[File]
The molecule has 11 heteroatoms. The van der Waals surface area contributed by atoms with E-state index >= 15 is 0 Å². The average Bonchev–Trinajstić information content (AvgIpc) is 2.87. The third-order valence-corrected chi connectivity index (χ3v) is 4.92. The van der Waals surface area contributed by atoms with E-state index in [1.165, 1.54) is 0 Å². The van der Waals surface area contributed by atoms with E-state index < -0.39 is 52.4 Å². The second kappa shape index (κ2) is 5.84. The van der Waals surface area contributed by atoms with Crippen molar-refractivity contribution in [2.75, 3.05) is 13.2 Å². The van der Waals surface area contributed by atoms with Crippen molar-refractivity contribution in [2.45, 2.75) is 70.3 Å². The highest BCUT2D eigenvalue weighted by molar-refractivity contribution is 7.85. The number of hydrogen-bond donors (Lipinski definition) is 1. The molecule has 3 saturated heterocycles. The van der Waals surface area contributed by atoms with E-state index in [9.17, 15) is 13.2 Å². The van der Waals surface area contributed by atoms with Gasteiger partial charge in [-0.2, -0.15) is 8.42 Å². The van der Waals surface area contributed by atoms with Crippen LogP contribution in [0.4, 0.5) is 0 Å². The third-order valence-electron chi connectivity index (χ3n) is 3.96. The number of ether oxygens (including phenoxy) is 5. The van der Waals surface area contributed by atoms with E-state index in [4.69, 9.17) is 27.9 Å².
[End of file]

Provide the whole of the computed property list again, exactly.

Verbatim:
The molecule has 11 heteroatoms. The van der Waals surface area contributed by atoms with E-state index >= 15 is 0 Å². The average Bonchev–Trinajstić information content (AvgIpc) is 2.87. The third-order valence-corrected chi connectivity index (χ3v) is 4.92. The van der Waals surface area contributed by atoms with E-state index in [1.165, 1.54) is 0 Å². The van der Waals surface area contributed by atoms with E-state index < -0.39 is 52.4 Å². The second kappa shape index (κ2) is 5.84. The van der Waals surface area contributed by atoms with Crippen molar-refractivity contribution in [2.75, 3.05) is 13.2 Å². The van der Waals surface area contributed by atoms with Crippen molar-refractivity contribution in [2.45, 2.75) is 70.3 Å². The highest BCUT2D eigenvalue weighted by molar-refractivity contribution is 7.85. The number of hydrogen-bond donors (Lipinski definition) is 1. The molecule has 3 saturated heterocycles. The van der Waals surface area contributed by atoms with E-state index in [9.17, 15) is 13.2 Å². The van der Waals surface area contributed by atoms with Gasteiger partial charge in [-0.2, -0.15) is 8.42 Å². The van der Waals surface area contributed by atoms with Crippen LogP contribution in [0.4, 0.5) is 0 Å². The third-order valence-electron chi connectivity index (χ3n) is 3.96. The number of ether oxygens (including phenoxy) is 5. The van der Waals surface area contributed by atoms with E-state index in [4.69, 9.17) is 27.9 Å².